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CEOs of Oracle, Google square off in court over Java

Google denies its Android software for mobile devices infringes the patents and copyrights of Java, a programming technology that Oracle obtained when it bought Sun Microsystems.

April 17, 2012|By Jessica Guynn, Los Angeles Times
  • In his testimony on the second day of the technically complex trial that could last as long as 10 weeks, Oracle CEO Larry Ellison painted Google as a freeloader. Above, Ellison arrives at a federal court building in San Francisco.
In his testimony on the second day of the technically complex trial that… (Paul Sakuma, Associated…)

SAN FRANCISCO — It's being called the World Series of intellectual property trials.

Oracle Corp. has accused Google Inc.'s top executives of swiping a crucial bit of technology to build its Android software that now powers more than 300 million mobile devices.

The showdown between the two Silicon Valley heavyweights got underway in a San Francisco federal courtroom this week with a blast of high-tech star power as the dueling multibillionaire chief executives, Oracle's Larry Ellison and Google's Larry Page, took the stand.

A 12-member jury will decide the high-stakes dispute in which Oracle is seeking hundreds of millions of dollars in damages and an injunction that would force Google to pay licensing fees or stop using Oracle's Java technology to run Android.

Google, which is looking to become as dominant on mobile devices as it is on desktop computers, denies that its Android software infringes the patents and copyrights of Java, a programming technology that Oracle obtained when it bought Sun Microsystems Inc. in 2010 for $7.3 billion.

"It's potentially a very important trial," said Tyler Ochoa, professor at the High Technology Law Institute at Santa Clara University School of Law. "Android has become the No. 1 platform for mobile computing, and Oracle wants to get a piece of it."

In his testimony on the second day of the technically complex trial that could last as long as 10 weeks, Ellison painted Google as a freeloader. He told the jury that he met with former Google CEO Eric Schmidt in 2010 to discuss a joint project in which Google would use Oracle's version of Java in its Android software for smartphones "rather than their own version of Java." But the companies couldn't agree.

Google is "the only company I know" that hasn't taken a license for Java, Ellison said.

A lawyer defending Google told jurors that Oracle explored taking on Google in the smartphone market but decided to sue its would-be rival instead.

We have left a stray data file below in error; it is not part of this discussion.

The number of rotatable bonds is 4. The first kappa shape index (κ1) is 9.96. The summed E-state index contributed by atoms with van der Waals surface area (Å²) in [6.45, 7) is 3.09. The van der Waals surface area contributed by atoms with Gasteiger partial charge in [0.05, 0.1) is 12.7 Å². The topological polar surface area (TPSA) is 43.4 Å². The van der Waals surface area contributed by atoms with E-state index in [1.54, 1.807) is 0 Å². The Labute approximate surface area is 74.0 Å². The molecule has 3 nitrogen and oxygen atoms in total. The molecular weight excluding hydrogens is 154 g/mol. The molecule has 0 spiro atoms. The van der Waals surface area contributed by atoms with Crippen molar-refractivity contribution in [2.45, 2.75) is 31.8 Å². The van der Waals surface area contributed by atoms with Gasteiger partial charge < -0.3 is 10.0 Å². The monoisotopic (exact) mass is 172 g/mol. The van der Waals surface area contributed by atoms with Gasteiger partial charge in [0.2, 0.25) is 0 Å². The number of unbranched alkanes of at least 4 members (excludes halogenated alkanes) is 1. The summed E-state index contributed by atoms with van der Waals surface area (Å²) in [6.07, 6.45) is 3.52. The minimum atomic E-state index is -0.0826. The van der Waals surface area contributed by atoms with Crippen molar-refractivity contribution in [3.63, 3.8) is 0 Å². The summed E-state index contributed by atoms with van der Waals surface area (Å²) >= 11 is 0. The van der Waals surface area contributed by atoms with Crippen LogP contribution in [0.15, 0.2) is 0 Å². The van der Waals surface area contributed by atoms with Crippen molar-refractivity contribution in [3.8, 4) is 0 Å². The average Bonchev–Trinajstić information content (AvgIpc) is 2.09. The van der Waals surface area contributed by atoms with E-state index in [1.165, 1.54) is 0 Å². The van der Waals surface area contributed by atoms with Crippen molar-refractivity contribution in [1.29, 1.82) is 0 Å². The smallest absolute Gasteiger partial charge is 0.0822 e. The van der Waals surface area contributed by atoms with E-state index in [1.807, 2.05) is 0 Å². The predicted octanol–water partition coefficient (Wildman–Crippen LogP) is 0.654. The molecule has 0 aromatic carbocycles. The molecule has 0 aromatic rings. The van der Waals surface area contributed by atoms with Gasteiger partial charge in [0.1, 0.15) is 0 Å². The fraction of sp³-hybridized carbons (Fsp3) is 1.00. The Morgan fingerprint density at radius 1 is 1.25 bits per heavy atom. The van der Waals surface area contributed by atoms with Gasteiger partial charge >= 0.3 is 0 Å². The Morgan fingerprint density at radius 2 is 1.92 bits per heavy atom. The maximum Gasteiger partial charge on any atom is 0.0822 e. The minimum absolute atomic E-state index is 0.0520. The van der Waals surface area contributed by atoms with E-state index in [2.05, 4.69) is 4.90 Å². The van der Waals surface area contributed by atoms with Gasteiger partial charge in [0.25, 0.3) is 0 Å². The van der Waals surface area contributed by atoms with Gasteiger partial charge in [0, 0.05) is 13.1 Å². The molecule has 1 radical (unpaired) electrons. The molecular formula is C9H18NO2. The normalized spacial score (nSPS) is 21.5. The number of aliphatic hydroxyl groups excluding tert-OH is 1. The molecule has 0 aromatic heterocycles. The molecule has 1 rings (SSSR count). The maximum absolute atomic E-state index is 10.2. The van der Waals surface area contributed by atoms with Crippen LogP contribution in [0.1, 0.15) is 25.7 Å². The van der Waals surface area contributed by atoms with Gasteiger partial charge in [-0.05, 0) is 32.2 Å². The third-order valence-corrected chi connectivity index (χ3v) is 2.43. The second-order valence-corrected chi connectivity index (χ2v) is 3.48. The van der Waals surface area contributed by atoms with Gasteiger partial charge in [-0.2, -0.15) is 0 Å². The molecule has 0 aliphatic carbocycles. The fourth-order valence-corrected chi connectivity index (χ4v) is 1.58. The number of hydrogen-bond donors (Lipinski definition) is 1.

"They want to share Android's profits without having done a thing to bring that about," Robert Van Nest said.

Page began his testimony later in the day. He's expected to resume his testimony Wednesday.

UC Berkeley law professor Robert Merges said Oracle is looking to cut itself into the lucrative smartphone market with the Java technology that Sun Microsystems created in the mid-1990s to write programs that work on different operating systems and devices.

"People have been whispering for years that Google has built a great business on other people's technology," Merges said. "But Larry Ellison doesn't beat around the bush. He has never minded stepping onto center stage."

The trial is one of a growing number of intellectual property fights over smartphones, which account for a rapidly growing share of mobile devices.

Google bought the tiny start-up that made Android software in 2005 in a bid to maintain its dominance in search advertising and compete with Apple Inc. The first phone powered by Android software went on sale in October 2008, more than a year before Oracle bought Sun.

Silicon Valley companies for decades have used their patent portfolios to wring concessions from rivals. But until recently, Google didn't pay much attention to intellectual property and did not stockpile patents, even in the highly competitive realm of mobile devices.

The company, as well as handset makers including HTC Corp., Motorola Mobility Holdings Inc. and Samsung Electronics Co. that use Android, are now being pelted with lawsuits from Apple and others. David Drummond, Google's chief legal officer, has called the litigation barrage "a hostile, organized campaign against Android."

It's a strategic blunder that now haunts Google.

"Intellectual property assets are a very important piece of the U.S. economy," Ochoa said. "People are fighting over the spoils."

Google now is taking aggressive steps to bulk up its patent portfolio. Analysts say it can't afford to lose momentum as people shift their attention from desktop computers to mobile devices. But experts said the mounting lawsuits could increase the cost of making Android phones.

The trial is likely to wade into arcane details of programming languages and intellectual property law that only a programmer or a lawyer could easily grasp. The heart of the dispute is over "application program interfaces" or APIs, which help different types of software communicate.

Google makes Android freely available to device makers and software developers. It makes money from the mobile ads and apps sold on Android. The search giant has said its mobile advertising revenue now tops $2.5 billion, but it hasn't said how much of that money comes from Android devices.

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